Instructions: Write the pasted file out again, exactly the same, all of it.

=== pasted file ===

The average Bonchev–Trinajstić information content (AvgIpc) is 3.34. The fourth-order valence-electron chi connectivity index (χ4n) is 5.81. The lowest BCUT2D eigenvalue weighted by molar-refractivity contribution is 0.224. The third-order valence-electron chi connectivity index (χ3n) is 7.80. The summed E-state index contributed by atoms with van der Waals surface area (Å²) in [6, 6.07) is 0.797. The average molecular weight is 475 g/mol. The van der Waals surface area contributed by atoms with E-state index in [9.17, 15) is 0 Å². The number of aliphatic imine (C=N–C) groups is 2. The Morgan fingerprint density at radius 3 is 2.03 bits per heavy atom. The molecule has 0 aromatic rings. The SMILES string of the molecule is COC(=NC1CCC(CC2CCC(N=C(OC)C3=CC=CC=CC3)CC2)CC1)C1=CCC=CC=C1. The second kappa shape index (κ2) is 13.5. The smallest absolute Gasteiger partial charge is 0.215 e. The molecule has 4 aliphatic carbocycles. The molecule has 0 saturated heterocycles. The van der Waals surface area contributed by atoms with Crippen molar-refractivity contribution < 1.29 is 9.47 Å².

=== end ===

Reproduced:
The average Bonchev–Trinajstić information content (AvgIpc) is 3.34. The fourth-order valence-electron chi connectivity index (χ4n) is 5.81. The lowest BCUT2D eigenvalue weighted by molar-refractivity contribution is 0.224. The third-order valence-electron chi connectivity index (χ3n) is 7.80. The summed E-state index contributed by atoms with van der Waals surface area (Å²) in [6, 6.07) is 0.797. The average molecular weight is 475 g/mol. The van der Waals surface area contributed by atoms with E-state index in [9.17, 15) is 0 Å². The number of aliphatic imine (C=N–C) groups is 2. The Morgan fingerprint density at radius 3 is 2.03 bits per heavy atom. The molecule has 0 aromatic rings. The SMILES string of the molecule is COC(=NC1CCC(CC2CCC(N=C(OC)C3=CC=CC=CC3)CC2)CC1)C1=CCC=CC=C1. The second kappa shape index (κ2) is 13.5. The smallest absolute Gasteiger partial charge is 0.215 e. The molecule has 4 aliphatic carbocycles. The molecule has 0 saturated heterocycles. The van der Waals surface area contributed by atoms with Crippen molar-refractivity contribution < 1.29 is 9.47 Å².